Rather than switching policies, adapting the existing policy may better suit the client. This is because adapting the existing policy may reduce or remove the risks that would arise were a new policy to be implemented.
Different insurers will have different approaches to, and processes for, adapting an existing insurance policy. For that reason, it is difficult to be too specific about how adaptations take effect. But some general points can be made. Generally, reducing the sum insured will not change the other terms of a policy, such as guaranteed renewability or the expiration of waiting periods. The reason is simple: the risk to the insurer is being reduced by the change. The only thing that changes is the amount of benefit that can be paid in the event of an insured event happened.
Conversely, increasing the amount of cover may see the insurer act much like it would when assessing a new application. The process is similar: the client needs to apply and the process may be underwritten. This will especially be the case where a large increase is requested: an obvious thing for someone who has received some bad health news is to increase their insurance cover.
The insurer may (and usually will) choose to treat the increased insurance amount in the same way that it would treat a new policy, and things like the three year period in which inadvertent non-disclosure negates a policy will often apply. Ideally, these limits only apply to the increased amount, not the whole policy.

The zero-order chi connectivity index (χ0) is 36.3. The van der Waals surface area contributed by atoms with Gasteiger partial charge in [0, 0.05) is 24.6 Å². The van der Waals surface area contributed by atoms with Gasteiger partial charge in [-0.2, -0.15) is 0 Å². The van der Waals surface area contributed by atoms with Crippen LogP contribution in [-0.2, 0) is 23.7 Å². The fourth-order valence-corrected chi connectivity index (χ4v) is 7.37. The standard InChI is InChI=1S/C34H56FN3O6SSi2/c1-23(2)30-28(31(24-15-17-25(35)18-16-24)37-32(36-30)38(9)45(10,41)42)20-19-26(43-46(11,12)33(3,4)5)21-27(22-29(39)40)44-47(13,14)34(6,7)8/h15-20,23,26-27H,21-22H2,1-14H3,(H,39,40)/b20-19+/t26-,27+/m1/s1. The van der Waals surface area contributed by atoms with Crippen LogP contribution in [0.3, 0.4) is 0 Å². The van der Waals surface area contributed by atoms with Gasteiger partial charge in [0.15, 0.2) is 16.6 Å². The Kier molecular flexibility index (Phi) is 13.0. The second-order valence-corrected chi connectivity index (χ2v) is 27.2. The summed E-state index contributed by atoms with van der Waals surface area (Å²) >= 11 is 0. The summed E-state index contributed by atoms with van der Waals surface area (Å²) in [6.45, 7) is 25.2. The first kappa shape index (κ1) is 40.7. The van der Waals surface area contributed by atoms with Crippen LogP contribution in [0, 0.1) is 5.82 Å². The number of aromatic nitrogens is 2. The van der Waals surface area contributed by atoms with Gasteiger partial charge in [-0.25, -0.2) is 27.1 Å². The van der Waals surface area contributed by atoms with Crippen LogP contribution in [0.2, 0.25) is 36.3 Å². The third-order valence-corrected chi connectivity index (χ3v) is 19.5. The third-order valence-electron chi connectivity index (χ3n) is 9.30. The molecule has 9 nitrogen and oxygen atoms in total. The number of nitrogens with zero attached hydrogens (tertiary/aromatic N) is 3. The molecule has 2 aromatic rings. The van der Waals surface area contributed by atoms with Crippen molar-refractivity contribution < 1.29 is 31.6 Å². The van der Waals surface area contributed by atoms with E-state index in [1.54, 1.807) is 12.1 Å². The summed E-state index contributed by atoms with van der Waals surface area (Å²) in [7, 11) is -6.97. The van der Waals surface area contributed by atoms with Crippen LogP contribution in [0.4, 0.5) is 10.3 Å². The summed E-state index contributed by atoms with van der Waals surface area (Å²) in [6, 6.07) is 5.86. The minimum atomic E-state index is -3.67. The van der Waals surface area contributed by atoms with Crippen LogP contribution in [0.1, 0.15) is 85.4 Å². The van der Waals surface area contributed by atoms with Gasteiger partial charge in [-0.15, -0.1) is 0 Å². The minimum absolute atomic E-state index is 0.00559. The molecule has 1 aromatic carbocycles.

An adviser recommending that the amount of insurance be reduced is effectively doing the same thing as an adviser recommending that an insurance policy be discontinued. Therefore, all of the risks outlined above – which basically boil down to the risk of a client not being able to make a claim post-advice that they could have made had they not followed the advice – need to be thoroughly thought through before they are acted on.
An adviser recommending an increase in the amount of insurance is effectively recommending a new policy. That adviser should be able to demonstrate that increasing the existing policy, rather than taking out a new policy altogether with a different insurer, is in the client’s best interests. This will not always be the case – but it often will be.
Summary Points: Switching Risk Insurance
The following points should always be considered when contemplating a switch of risk insurance policy:
- Start with the assumption that the existing policy is the best and should be retained;
- Itemise the features of the existing policy;
- Review these features against the features of any and all other policies being considered;
- Make sure that the existing features are at least matched – and preferably bettered – by any new policy being recommended;
- Make sure that the client understands – and document this – that they have a duty of full disclosure and, in particular, that they will not be covered for inadvertent non-disclosure during the first three years of the new policy;
- Make sure the client otherwise understands the risks of switching insurance policies; and
- Make sure all of these things are clearly communicated to your client via an SOA, as well as recorded elsewhere in your client file.